“This is not the Senate I came to 24 years ago,” he lamented. “This blanket of comity and respect is pretty threadbare right now.”
In some ways, the legislative dynamic was a reverse of the situation 12 years ago when the House, in fits of acrimony and blame, got tied in knots over the 2008 economic rescue and left it to the Senate to more calmly go about its business despite deep divisions of its own. This time, it was the Senate that became bogged down in fighting while the House seemed more grown up — something no self-respecting senator ever wants to contemplate.
Perhaps the most troubling aspect of the toxic spectacle that unfolded on the floor was how manufactured all the outrage appeared to be. Negotiations were continuing just steps away in the leadership offices of both Republicans and Democrats, and virtually everyone knew that there was going to be a resolution at some point soon — though majority Republicans were up in arms that Democrats were using their leverage to extract more of what they wanted. The harsh attacks — and the Republican suggestion that Democrats were pushing extraneous provisions that really were not part of the relevant negotiations — were in some ways pure political theater.
“Frankly, I think what has been happening on the floor today has been sort of artificial and hasn’t really shown the American public what is truly going on,” Senator Tim Kaine, Democrat of Virginia, said in a speech on Monday. “There were a lot of speeches that were taking place wherein it was sort of a blame game, and I don’t think that is what Americans wanted to see today.”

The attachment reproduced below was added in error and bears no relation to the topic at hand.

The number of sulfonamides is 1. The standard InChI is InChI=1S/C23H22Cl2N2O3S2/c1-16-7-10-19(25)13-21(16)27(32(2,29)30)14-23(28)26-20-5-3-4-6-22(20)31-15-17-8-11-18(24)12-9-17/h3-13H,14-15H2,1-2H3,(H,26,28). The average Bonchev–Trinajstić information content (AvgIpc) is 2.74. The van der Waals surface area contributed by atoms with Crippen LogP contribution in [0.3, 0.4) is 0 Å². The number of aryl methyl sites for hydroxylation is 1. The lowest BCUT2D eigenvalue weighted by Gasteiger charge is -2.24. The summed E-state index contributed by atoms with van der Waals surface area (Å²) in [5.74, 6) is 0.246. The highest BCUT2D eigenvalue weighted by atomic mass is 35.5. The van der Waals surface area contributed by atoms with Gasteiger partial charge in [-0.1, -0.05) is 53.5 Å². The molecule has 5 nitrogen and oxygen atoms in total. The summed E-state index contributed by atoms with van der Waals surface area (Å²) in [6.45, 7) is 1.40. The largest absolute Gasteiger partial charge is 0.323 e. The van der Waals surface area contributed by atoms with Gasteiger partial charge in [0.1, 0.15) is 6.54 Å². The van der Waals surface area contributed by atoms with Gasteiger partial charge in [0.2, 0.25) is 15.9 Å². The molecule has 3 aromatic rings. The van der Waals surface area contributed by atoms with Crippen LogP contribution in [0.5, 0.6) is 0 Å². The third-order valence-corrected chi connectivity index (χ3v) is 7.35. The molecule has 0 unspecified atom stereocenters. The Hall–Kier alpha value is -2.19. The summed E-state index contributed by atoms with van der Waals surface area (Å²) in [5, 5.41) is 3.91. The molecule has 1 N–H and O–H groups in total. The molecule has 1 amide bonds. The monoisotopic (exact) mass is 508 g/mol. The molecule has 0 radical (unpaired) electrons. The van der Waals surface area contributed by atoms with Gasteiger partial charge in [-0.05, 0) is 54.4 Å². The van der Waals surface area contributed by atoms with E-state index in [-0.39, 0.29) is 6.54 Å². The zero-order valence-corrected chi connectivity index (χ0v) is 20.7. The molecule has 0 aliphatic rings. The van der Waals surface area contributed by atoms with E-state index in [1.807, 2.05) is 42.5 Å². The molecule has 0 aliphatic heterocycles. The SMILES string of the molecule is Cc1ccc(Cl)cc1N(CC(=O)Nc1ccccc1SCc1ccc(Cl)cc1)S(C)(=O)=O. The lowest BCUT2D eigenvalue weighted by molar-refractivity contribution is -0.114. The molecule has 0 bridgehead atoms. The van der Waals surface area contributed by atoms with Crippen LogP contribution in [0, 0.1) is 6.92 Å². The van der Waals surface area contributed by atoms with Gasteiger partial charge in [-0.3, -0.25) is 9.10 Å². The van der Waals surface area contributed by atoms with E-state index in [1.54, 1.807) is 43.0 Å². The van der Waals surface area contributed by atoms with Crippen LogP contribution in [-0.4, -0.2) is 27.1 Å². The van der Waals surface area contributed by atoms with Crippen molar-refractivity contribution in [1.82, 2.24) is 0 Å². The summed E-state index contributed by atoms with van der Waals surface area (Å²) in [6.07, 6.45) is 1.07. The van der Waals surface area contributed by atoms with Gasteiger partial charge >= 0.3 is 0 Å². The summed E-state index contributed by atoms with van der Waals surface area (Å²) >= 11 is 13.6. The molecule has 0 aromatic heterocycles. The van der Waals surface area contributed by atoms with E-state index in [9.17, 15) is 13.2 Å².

“What Americans didn’t see yesterday and today is the intense dialogue and debate and discussion around the third coronavirus response bill — by far the largest,” Mr. Kaine said.
One reason for the furious show of partisanship was obvious: Senators are engaged in a fierce battle for control of the chamber in November. Several Republican incumbents are in serious trouble and were not going to miss the opportunity to try to score points against Democrats for irresponsibility and to show voters back home they were fighting the good fight in Washington. With Senator Chuck Schumer of the New York, the Democratic leader, organizing the campaign against them, Republicans were particularly agitated when discussing him. Mr. Schumer, who was at the center of the negotiations, drives Republicans into a frenzy.
“People are dying, and the Democratic leaders think it an opportunity to score political points and grab power,” said Senator Martha McSally, a highly endangered Republican from Arizona, who took the floor to accuse Mr. Schumer of “flat-out lies.”